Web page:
All Italian museums could be forced to close
As visitor numbers return to pre-pandemic levels, Italian museums may not be able to handle the demand and be forced to shut down, Uffizi Gallery Director Eike Schmidt warned on Thursday in an interview with Italy’s ANSA news agency.
Schmidt said staffing levels in Italian museums are in continual decline, and warned that “without a solution we’re all going to close, even the biggest ones.” He insisted that the next government, to be decided after the September 25 general election, will have to “address and immediately resolve the staffing problems of museums and other places of culture” in Italy.
The Uffizi Gallery in Florence is under particular pressure, after drawing international attention last month, when Italian eco-activists managed to slip past security guards and glue themselves to Sandro Botticelli’s ‘Primavera’ painting to demand the country abandon fossil fuels.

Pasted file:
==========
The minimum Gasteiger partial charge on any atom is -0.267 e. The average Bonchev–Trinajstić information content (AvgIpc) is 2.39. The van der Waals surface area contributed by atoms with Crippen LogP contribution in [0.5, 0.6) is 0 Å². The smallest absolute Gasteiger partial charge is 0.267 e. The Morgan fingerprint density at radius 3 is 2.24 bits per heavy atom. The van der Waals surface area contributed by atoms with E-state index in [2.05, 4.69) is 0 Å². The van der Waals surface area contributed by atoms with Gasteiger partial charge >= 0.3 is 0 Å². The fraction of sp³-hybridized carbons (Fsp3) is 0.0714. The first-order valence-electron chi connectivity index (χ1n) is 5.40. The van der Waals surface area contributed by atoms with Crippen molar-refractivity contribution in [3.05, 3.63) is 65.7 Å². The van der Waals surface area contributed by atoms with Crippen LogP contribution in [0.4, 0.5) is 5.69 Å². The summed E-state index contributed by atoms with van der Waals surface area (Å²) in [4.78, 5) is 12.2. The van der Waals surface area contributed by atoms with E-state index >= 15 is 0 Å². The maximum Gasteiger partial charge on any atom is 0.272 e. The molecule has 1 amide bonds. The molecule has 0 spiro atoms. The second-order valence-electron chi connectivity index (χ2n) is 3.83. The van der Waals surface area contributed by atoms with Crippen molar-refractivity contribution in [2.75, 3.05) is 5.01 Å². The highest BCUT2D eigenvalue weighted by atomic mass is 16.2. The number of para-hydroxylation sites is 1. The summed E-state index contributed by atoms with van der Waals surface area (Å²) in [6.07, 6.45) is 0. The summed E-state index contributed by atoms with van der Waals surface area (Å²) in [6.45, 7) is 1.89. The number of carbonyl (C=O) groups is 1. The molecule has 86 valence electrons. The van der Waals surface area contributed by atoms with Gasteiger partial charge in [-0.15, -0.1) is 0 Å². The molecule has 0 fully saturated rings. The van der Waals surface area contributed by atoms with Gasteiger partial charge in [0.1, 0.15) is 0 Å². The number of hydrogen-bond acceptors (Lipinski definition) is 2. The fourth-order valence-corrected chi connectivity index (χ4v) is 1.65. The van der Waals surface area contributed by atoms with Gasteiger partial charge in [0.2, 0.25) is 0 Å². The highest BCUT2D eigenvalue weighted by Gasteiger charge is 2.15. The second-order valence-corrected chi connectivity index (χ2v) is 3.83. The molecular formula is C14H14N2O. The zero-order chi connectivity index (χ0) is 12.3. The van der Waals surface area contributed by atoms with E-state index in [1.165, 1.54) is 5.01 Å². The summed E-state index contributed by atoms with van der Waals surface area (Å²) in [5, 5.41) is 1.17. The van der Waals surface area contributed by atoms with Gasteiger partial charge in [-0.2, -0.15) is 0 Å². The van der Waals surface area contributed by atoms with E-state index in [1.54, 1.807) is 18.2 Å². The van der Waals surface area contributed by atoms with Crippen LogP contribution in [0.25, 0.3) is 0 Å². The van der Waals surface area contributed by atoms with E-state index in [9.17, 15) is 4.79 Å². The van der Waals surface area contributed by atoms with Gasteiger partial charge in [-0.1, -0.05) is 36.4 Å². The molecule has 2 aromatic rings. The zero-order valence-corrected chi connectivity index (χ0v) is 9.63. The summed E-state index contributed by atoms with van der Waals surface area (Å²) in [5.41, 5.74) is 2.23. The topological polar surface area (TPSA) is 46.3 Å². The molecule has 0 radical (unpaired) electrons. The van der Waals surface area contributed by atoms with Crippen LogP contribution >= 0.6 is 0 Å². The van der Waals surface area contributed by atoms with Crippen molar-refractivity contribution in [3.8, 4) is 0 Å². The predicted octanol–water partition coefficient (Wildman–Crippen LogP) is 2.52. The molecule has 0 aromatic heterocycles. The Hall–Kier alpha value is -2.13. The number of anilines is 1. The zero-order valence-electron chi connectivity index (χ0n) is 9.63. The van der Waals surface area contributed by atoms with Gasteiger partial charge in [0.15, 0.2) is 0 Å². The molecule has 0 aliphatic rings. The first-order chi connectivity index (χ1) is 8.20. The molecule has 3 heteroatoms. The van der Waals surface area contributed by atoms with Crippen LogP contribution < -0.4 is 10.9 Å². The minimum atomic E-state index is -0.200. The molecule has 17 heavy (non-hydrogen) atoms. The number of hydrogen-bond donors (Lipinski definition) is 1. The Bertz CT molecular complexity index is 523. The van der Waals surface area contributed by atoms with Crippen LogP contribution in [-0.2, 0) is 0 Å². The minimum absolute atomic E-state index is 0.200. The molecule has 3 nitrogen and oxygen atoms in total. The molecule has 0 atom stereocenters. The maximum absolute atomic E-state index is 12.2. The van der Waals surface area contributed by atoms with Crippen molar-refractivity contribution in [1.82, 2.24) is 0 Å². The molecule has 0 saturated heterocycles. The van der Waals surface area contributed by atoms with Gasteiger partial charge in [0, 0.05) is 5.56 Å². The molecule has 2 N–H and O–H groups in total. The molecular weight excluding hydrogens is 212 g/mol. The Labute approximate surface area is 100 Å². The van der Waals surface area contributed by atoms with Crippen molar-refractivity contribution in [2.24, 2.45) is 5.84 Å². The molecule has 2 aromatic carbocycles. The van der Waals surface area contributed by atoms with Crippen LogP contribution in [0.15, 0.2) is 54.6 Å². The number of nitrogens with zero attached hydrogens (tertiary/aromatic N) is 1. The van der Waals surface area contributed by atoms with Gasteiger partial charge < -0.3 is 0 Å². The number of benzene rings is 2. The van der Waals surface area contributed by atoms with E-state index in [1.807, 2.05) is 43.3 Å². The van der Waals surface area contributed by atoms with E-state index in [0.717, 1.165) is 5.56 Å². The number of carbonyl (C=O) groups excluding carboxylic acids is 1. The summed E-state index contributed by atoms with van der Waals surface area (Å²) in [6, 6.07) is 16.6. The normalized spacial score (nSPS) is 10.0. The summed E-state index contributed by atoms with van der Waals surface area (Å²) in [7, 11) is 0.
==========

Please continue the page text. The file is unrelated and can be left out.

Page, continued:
Following the Covid-19 pandemic, a number of sectors of the Italian economy have been experiencing staff shortages. The problem has affected tourism, where not enough workers have been signing up for seasonal jobs to meet growing demand.
According to estimates made by Tourism Minister Massimo Garavaglia, Italy is expected to lack between 70,000 and 350,000 workers this season.
Garavaglia suggested that the shortage stems from the “citizen’s income” social security scheme introduced by the ruling Five Star Movement in 2019, which makes it more profitable to be unemployed than to engage in insecure, underpaid seasonal work.
However, Five Star MPs have argued that the real issue is job insecurity and irregular contracts. Additionally, a survey of 1,650 seasonal workers found that “Covid uncertainty” was the main reason people opted out of work in the 2021 season.
In order to counteract staff shortages in the tourism industry, Garavaglia has suggested increasing the number of visas available for seasonal workers traveling from abroad, and allowing people to retain 50% of their citizen’s income while working summer jobs.